T P SEETHARAMAN Vs. K SEKHARAN NAIR
HIGH COURT OF KERALA
T. P. SEETHARAMAN
K. SEKHARAN NAIR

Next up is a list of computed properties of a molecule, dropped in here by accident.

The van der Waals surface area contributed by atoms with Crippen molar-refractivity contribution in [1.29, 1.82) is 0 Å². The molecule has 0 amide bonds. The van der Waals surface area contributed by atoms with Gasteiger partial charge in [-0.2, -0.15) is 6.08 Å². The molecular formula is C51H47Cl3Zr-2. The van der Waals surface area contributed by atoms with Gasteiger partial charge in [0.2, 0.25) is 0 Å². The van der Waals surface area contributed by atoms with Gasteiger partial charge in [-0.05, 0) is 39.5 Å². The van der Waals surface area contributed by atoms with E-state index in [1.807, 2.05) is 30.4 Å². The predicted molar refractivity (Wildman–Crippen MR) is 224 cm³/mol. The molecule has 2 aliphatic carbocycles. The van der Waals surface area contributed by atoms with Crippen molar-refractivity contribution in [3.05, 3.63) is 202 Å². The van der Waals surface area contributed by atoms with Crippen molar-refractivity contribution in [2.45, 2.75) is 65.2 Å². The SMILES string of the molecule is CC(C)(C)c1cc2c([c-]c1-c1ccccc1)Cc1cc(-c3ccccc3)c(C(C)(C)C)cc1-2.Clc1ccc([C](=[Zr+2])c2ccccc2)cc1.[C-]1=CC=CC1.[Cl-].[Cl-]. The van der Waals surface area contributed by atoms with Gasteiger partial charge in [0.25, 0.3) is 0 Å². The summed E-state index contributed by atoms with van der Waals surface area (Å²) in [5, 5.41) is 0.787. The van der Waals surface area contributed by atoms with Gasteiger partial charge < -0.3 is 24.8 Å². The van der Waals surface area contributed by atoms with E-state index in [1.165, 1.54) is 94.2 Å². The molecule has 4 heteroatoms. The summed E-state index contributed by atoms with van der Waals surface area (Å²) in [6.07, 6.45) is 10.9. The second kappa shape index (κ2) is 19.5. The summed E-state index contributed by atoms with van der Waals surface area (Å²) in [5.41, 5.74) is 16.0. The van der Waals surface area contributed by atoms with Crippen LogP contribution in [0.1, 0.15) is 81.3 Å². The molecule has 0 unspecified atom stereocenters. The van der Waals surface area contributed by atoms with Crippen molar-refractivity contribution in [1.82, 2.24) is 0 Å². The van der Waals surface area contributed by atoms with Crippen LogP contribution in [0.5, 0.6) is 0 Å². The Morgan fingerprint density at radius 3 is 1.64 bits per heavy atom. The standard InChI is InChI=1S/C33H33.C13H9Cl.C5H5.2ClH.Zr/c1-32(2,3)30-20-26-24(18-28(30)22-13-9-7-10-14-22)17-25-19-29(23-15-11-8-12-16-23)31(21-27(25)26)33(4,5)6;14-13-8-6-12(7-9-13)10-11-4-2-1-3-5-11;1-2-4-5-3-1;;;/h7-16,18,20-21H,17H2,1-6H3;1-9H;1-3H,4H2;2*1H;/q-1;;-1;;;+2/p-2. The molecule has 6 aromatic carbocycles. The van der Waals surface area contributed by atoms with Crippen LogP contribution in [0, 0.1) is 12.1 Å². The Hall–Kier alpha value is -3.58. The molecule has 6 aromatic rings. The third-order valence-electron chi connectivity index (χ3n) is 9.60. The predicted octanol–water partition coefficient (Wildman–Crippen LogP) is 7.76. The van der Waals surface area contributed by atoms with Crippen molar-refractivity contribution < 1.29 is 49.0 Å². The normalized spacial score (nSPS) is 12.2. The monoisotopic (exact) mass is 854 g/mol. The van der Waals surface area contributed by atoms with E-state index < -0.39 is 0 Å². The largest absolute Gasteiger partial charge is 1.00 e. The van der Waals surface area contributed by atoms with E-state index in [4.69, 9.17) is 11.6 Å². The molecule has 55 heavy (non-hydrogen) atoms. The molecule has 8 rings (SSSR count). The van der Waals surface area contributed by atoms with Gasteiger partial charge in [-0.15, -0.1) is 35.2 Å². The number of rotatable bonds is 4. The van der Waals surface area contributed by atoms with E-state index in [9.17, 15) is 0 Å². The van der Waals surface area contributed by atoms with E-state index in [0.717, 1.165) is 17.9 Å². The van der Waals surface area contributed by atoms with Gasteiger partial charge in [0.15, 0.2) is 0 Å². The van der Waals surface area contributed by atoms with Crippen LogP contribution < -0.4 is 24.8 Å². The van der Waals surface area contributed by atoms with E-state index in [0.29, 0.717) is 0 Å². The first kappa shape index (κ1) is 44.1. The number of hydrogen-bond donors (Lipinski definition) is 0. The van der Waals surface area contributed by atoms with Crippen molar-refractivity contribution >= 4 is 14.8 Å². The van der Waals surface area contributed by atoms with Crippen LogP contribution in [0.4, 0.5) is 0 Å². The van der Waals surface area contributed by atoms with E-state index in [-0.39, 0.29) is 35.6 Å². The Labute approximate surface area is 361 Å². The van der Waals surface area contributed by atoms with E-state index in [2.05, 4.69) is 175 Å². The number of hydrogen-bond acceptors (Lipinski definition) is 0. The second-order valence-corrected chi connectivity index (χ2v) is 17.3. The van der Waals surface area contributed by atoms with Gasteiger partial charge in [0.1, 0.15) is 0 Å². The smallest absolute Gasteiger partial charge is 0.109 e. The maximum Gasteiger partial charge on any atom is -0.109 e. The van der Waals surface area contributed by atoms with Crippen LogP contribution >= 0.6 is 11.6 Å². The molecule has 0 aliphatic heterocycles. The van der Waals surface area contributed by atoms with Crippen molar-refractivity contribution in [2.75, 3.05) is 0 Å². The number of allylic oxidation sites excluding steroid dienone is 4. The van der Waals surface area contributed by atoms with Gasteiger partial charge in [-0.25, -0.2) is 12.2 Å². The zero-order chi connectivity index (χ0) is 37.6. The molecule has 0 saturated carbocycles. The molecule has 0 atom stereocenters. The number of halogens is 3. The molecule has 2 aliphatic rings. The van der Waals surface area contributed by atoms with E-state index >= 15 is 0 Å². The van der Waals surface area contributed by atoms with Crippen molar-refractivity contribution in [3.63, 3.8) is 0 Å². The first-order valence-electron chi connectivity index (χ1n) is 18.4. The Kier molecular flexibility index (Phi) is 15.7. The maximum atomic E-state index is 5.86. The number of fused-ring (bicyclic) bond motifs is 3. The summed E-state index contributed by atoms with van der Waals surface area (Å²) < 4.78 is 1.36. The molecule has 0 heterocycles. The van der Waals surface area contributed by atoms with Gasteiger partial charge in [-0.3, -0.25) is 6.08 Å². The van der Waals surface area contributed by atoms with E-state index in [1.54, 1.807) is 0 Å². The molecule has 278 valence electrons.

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(1.) THE petitioner and respondents Nos. 1 to 3 contested for a seat in the State Legislative Assembly in the general election held on february 20,1957, from the Trichur Constituency. Counting votes on the 22nd february, the Returning Officer rejected 2075 ballot papers as invalid, announced the petitioner and respondents Nos. 1 to 3 to have polled 25547, 26149,1570 and 407 votes respectively, and declared the 1st respondent elected. In this election petition the petitioner prays to declare the election of the 1-st respondent void and himself to have been duly elected, on the following allegations: (1)11. . . . many ballot papers which were validly marked for the petitioner were rejected as invalid votes. . . THE counting supervisors themselves decided whether the votes are valid or (3) "some of the counting supervisors who nursed a grievance against the petitioner on the ground that he was not sympathetic during their strike against the Government allowed votes which are not really mark 1 for the 1st respondent being counted as votes for the 1st respondent. Large number of such votes which were not really votes polled for the 1st respondent happened to be counted as votes in favour of the 1st respondent. (4) "only one counting agent was permitted to be present on one counting table. up and hunting for different candidates. One counting agent of the petitioner on one table could not effectively cheek or scrutinise the sorting, bundling and counting by 3 persons on the same table. (5) "all the ballot papers issued are not found in the ballot boxes. It is passible that ballot papers on which mirks have been made were removed from the counting table. (6) "in the case of persons who tendered their votes they were falsely personated by votes have to be removed and tendered votes have to be counted as valid votes. the Parliament and the other for the assembly. . . Large number of votes have become invalid due adopted in Kerala was illegal and discriminatory. . . THE entire election conducted in this State has to be set aside on that ground alone. (8) "the voters residing at Pattarakkal Junction who were included in Part 30 of the Electoral Roll of the Trichur Assembly constituency, their serial numbers 740 upto 972 in the list of 1964, are not included in the electoral Roll published in 1966. This is an omission (and) a violation of the provisions of Art. 326 of the Constitution of India. . . (and)the Representation of the People Act 1951 and the Registration of Electors r. 1960. THE election residing in the heart of Trichur Town . Almost all the voters thus excluded would have voted for the petitioner. (9) "the result of the election by which 1st respondent was declared elected has been materially affected by improper reception and rejection of the votes and by reception of votes which are void. . . . (and) by non-ccmpliance with the provisions of the Constitution and the representation of the People Act, 1950 the Representation of the People Act, 1951, and the Rules framed thereunder as indicated in the earlier paragraphs. . . and (10) "if the votes are recounted the petitioner would get majority of the valid votes polled at the election. " THE 1st respondent by a written statement contested the petition, denying all the allegations made against his election.